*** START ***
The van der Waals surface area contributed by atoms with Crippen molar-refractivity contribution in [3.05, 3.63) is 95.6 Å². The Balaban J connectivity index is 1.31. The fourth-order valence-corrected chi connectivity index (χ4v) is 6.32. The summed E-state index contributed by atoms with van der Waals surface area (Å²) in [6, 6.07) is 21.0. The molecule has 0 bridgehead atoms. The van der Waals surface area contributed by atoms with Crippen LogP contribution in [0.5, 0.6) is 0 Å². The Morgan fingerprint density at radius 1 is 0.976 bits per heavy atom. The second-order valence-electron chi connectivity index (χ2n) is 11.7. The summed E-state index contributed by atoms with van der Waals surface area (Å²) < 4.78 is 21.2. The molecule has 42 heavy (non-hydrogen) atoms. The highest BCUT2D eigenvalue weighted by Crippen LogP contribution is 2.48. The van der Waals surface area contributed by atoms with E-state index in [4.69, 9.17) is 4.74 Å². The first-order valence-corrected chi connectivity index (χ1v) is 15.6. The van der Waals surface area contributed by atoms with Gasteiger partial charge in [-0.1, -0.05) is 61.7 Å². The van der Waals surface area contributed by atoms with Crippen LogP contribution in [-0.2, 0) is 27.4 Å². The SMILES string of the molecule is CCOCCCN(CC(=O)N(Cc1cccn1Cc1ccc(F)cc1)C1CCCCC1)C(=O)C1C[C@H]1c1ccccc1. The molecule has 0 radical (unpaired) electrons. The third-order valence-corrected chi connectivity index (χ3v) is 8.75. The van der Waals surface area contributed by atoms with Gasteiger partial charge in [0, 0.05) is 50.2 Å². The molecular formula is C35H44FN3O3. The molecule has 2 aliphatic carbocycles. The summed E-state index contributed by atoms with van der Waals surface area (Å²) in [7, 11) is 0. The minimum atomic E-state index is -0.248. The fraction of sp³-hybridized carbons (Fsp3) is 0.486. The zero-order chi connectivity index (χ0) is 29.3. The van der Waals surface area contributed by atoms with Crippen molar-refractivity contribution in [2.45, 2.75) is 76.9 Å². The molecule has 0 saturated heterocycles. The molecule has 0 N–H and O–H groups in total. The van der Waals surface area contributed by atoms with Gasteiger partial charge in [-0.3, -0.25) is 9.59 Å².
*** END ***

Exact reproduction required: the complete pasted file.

The van der Waals surface area contributed by atoms with Crippen molar-refractivity contribution in [3.05, 3.63) is 95.6 Å². The Balaban J connectivity index is 1.31. The fourth-order valence-corrected chi connectivity index (χ4v) is 6.32. The summed E-state index contributed by atoms with van der Waals surface area (Å²) in [6, 6.07) is 21.0. The molecule has 0 bridgehead atoms. The van der Waals surface area contributed by atoms with Crippen LogP contribution in [0.5, 0.6) is 0 Å². The Morgan fingerprint density at radius 1 is 0.976 bits per heavy atom. The second-order valence-electron chi connectivity index (χ2n) is 11.7. The summed E-state index contributed by atoms with van der Waals surface area (Å²) < 4.78 is 21.2. The molecule has 42 heavy (non-hydrogen) atoms. The highest BCUT2D eigenvalue weighted by Crippen LogP contribution is 2.48. The van der Waals surface area contributed by atoms with E-state index in [4.69, 9.17) is 4.74 Å². The first-order valence-corrected chi connectivity index (χ1v) is 15.6. The van der Waals surface area contributed by atoms with Gasteiger partial charge in [-0.1, -0.05) is 61.7 Å². The van der Waals surface area contributed by atoms with Crippen LogP contribution in [-0.2, 0) is 27.4 Å². The SMILES string of the molecule is CCOCCCN(CC(=O)N(Cc1cccn1Cc1ccc(F)cc1)C1CCCCC1)C(=O)C1C[C@H]1c1ccccc1. The molecule has 0 radical (unpaired) electrons. The third-order valence-corrected chi connectivity index (χ3v) is 8.75. The van der Waals surface area contributed by atoms with Gasteiger partial charge in [0, 0.05) is 50.2 Å². The molecular formula is C35H44FN3O3. The molecule has 2 aliphatic carbocycles. The summed E-state index contributed by atoms with van der Waals surface area (Å²) in [7, 11) is 0. The minimum atomic E-state index is -0.248. The fraction of sp³-hybridized carbons (Fsp3) is 0.486. The zero-order chi connectivity index (χ0) is 29.3. The van der Waals surface area contributed by atoms with Crippen molar-refractivity contribution in [2.45, 2.75) is 76.9 Å². The molecule has 0 saturated heterocycles. The molecule has 0 N–H and O–H groups in total. The van der Waals surface area contributed by atoms with Gasteiger partial charge in [-0.3, -0.25) is 9.59 Å².